Archive for November, 2013

Simone Browne on Race, Surveillance, and Technology – Mon 12/9, 4:15pm-5:30pm, Skylight Room (9100)

November 26th, 2013

Please join CUNY DHI and the Digital Praxis Seminar for a talk by Simone Browne on race, surveillance, and technology.

This event will take place on Monday, December 9, 2013 from 4:15-5:30pm at the CUNY Graduate Center in the Skylight Room (9100), and is free to attend and open to the public.We request you RSVP here, but registration is not mandatory: RSVP with Eventbrite (not required)

 

This lecture will be livestreamed at 4:15pm on Dec. 9, 2013

Dark Sousveillance: Surveillance, Race and Resistance

Since its emergence, surveillance studies has been primarily concerned with how and why populations are tracked, profiled, policed, and governed at state borders, in cities, at airports, in public and private spaces, through biometrics, closed-circuit television, identification documents, social media and other technologies. Also of focus are the many ways that those who are often subject to surveillance subvert, adopt, endorse, invite, resist, innovate, limit, comply with and monitor that very surveillance. As an interdisciplinary field of study the questions that shape surveillance studies center on the management of everyday and exceptional life – personal data, privacy, security, and terrorism, for example. While “race” might be a term found in the index of many of the recent edited collections and special journal issues dedicated to the study of surveillance, within the field questions of Blackness remain under-theorized.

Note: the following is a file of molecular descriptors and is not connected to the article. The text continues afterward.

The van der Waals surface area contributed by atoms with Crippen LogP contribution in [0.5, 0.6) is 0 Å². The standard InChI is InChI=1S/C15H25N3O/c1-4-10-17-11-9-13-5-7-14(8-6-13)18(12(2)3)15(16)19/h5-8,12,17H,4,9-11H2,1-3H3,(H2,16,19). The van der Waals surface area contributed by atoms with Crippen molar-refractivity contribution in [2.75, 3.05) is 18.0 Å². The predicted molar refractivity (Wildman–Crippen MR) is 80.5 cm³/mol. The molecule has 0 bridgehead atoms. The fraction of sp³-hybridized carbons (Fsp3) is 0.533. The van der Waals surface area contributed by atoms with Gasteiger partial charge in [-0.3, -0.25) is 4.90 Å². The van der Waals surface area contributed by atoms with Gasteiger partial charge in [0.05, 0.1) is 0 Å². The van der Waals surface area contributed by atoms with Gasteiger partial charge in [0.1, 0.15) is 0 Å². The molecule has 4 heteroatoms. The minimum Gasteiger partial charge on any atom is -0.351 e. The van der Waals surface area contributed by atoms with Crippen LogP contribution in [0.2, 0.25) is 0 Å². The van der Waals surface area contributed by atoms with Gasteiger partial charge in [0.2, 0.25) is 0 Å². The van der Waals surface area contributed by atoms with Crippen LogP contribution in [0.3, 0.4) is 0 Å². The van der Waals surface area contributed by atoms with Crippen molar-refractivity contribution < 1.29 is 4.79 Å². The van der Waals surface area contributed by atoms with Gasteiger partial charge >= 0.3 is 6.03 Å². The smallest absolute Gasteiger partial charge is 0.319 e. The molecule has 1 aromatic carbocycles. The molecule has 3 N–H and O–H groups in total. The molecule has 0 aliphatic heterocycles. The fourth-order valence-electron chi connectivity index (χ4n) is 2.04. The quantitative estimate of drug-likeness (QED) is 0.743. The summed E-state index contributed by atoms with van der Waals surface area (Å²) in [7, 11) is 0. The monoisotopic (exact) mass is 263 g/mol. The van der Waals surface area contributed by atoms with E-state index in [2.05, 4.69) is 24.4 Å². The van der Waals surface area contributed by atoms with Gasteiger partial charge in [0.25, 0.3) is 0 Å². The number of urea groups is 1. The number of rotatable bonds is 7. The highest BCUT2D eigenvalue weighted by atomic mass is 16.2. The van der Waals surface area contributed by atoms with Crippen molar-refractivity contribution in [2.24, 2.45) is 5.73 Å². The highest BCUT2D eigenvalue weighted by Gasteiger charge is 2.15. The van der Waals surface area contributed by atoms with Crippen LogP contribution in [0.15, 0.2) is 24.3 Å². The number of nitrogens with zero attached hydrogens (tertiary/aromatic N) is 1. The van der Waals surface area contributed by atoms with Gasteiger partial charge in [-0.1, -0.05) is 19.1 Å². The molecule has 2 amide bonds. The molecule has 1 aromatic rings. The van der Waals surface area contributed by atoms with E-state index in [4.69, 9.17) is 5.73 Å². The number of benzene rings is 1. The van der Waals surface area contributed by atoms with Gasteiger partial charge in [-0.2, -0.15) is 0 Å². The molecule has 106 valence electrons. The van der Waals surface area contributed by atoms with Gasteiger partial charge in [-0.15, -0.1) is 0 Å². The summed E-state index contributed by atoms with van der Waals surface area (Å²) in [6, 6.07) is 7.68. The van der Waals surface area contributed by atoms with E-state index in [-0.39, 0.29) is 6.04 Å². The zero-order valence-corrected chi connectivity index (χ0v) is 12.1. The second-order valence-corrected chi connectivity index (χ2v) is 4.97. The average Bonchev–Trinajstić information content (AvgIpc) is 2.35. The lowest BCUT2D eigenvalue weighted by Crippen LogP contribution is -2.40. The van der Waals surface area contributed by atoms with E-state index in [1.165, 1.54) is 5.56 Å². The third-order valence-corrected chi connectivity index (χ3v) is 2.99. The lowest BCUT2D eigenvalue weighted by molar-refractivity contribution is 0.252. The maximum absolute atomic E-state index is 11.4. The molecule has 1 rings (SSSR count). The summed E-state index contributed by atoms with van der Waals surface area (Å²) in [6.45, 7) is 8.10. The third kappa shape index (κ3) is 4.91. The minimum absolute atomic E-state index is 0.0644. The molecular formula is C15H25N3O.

Situating Blackness as an absented presence in the field of surveillance studies, this talk questions how the intimate relation between branding and the black body – our biometric past – can allow us to think critically about our biometric present.

 

About the Speaker

sb pictureSimone Browne is Assistant Professor in the Department African and African Diaspora Studies at the University of Texas at Austin. She teaches and researches surveillance studies, biometrics, airport protocol, popular culture, digital media and black diaspora studies.

Tom Scheinfeldt, “Making Hay: Lessons in Collaboration from One Week | One Tool ” – Mon 11/25, 4:15pm-5:30pm, Skylight Room (9100)

November 19th, 2013